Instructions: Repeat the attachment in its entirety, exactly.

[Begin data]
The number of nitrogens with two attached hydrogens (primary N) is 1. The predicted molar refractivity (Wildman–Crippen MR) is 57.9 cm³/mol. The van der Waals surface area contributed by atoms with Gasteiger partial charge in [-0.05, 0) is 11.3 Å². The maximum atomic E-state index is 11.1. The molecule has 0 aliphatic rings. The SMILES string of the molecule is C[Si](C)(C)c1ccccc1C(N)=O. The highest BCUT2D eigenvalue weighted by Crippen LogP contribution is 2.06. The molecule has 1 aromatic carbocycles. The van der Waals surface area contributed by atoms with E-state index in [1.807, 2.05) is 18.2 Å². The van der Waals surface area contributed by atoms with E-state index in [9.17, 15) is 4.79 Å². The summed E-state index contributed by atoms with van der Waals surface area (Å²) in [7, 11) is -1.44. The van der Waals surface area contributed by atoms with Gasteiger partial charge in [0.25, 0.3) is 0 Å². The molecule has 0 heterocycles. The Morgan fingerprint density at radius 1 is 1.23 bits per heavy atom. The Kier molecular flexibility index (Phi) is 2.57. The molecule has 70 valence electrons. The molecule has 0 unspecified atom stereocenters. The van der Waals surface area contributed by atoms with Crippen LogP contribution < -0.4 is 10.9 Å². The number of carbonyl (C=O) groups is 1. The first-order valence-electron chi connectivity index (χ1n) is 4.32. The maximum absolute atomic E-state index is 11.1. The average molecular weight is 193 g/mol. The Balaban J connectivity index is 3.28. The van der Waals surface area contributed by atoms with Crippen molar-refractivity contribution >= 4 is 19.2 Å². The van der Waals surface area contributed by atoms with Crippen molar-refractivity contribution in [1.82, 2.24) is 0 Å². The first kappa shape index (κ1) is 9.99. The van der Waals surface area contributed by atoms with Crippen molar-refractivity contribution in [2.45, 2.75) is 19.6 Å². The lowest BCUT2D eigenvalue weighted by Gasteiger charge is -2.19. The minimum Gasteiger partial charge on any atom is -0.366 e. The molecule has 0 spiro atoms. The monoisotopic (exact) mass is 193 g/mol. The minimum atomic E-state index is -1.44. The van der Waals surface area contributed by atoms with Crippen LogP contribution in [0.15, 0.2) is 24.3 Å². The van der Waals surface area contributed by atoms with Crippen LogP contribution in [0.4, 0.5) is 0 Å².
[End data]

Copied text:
The number of nitrogens with two attached hydrogens (primary N) is 1. The predicted molar refractivity (Wildman–Crippen MR) is 57.9 cm³/mol. The van der Waals surface area contributed by atoms with Gasteiger partial charge in [-0.05, 0) is 11.3 Å². The maximum atomic E-state index is 11.1. The molecule has 0 aliphatic rings. The SMILES string of the molecule is C[Si](C)(C)c1ccccc1C(N)=O. The highest BCUT2D eigenvalue weighted by Crippen LogP contribution is 2.06. The molecule has 1 aromatic carbocycles. The van der Waals surface area contributed by atoms with E-state index in [1.807, 2.05) is 18.2 Å². The van der Waals surface area contributed by atoms with E-state index in [9.17, 15) is 4.79 Å². The summed E-state index contributed by atoms with van der Waals surface area (Å²) in [7, 11) is -1.44. The van der Waals surface area contributed by atoms with Gasteiger partial charge in [0.25, 0.3) is 0 Å². The molecule has 0 heterocycles. The Morgan fingerprint density at radius 1 is 1.23 bits per heavy atom. The Kier molecular flexibility index (Phi) is 2.57. The molecule has 70 valence electrons. The molecule has 0 unspecified atom stereocenters. The van der Waals surface area contributed by atoms with Crippen LogP contribution < -0.4 is 10.9 Å². The number of carbonyl (C=O) groups is 1. The first-order valence-electron chi connectivity index (χ1n) is 4.32. The maximum absolute atomic E-state index is 11.1. The average molecular weight is 193 g/mol. The Balaban J connectivity index is 3.28. The van der Waals surface area contributed by atoms with Crippen molar-refractivity contribution >= 4 is 19.2 Å². The van der Waals surface area contributed by atoms with Crippen molar-refractivity contribution in [1.82, 2.24) is 0 Å². The first kappa shape index (κ1) is 9.99. The van der Waals surface area contributed by atoms with Crippen molar-refractivity contribution in [2.45, 2.75) is 19.6 Å². The lowest BCUT2D eigenvalue weighted by Gasteiger charge is -2.19. The minimum Gasteiger partial charge on any atom is -0.366 e. The molecule has 0 spiro atoms. The monoisotopic (exact) mass is 193 g/mol. The minimum atomic E-state index is -1.44. The van der Waals surface area contributed by atoms with Crippen LogP contribution in [0.15, 0.2) is 24.3 Å². The van der Waals surface area contributed by atoms with Crippen LogP contribution in [0.4, 0.5) is 0 Å².